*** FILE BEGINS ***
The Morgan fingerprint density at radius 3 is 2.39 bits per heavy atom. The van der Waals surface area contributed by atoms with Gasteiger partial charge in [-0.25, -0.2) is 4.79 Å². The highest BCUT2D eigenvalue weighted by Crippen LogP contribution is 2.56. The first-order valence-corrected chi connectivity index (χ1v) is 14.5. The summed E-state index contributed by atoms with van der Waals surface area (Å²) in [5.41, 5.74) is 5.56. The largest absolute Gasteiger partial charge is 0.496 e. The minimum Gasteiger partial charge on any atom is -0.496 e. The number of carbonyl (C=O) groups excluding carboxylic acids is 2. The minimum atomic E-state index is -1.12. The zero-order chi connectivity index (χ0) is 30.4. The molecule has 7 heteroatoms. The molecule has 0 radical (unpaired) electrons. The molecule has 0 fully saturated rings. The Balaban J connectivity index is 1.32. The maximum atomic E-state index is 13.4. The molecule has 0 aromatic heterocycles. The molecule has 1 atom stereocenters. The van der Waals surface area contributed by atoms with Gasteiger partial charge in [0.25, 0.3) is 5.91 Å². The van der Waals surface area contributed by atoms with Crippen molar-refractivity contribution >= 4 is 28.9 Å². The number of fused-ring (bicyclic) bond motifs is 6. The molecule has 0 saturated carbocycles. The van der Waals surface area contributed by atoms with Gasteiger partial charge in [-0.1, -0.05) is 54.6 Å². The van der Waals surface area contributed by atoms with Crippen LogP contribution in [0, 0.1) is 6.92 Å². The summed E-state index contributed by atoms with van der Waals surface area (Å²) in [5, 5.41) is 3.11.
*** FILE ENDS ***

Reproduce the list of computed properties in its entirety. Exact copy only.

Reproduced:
The Morgan fingerprint density at radius 3 is 2.39 bits per heavy atom. The van der Waals surface area contributed by atoms with Gasteiger partial charge in [-0.25, -0.2) is 4.79 Å². The highest BCUT2D eigenvalue weighted by Crippen LogP contribution is 2.56. The first-order valence-corrected chi connectivity index (χ1v) is 14.5. The summed E-state index contributed by atoms with van der Waals surface area (Å²) in [5.41, 5.74) is 5.56. The largest absolute Gasteiger partial charge is 0.496 e. The minimum Gasteiger partial charge on any atom is -0.496 e. The number of carbonyl (C=O) groups excluding carboxylic acids is 2. The minimum atomic E-state index is -1.12. The zero-order chi connectivity index (χ0) is 30.4. The molecule has 7 heteroatoms. The molecule has 0 radical (unpaired) electrons. The molecule has 0 fully saturated rings. The Balaban J connectivity index is 1.32. The maximum atomic E-state index is 13.4. The molecule has 0 aromatic heterocycles. The molecule has 1 atom stereocenters. The van der Waals surface area contributed by atoms with Gasteiger partial charge in [0.25, 0.3) is 5.91 Å². The van der Waals surface area contributed by atoms with Crippen molar-refractivity contribution >= 4 is 28.9 Å². The number of fused-ring (bicyclic) bond motifs is 6. The molecule has 0 saturated carbocycles. The van der Waals surface area contributed by atoms with Gasteiger partial charge in [-0.1, -0.05) is 54.6 Å². The van der Waals surface area contributed by atoms with Crippen LogP contribution in [0, 0.1) is 6.92 Å². The summed E-state index contributed by atoms with van der Waals surface area (Å²) in [5, 5.41) is 3.11.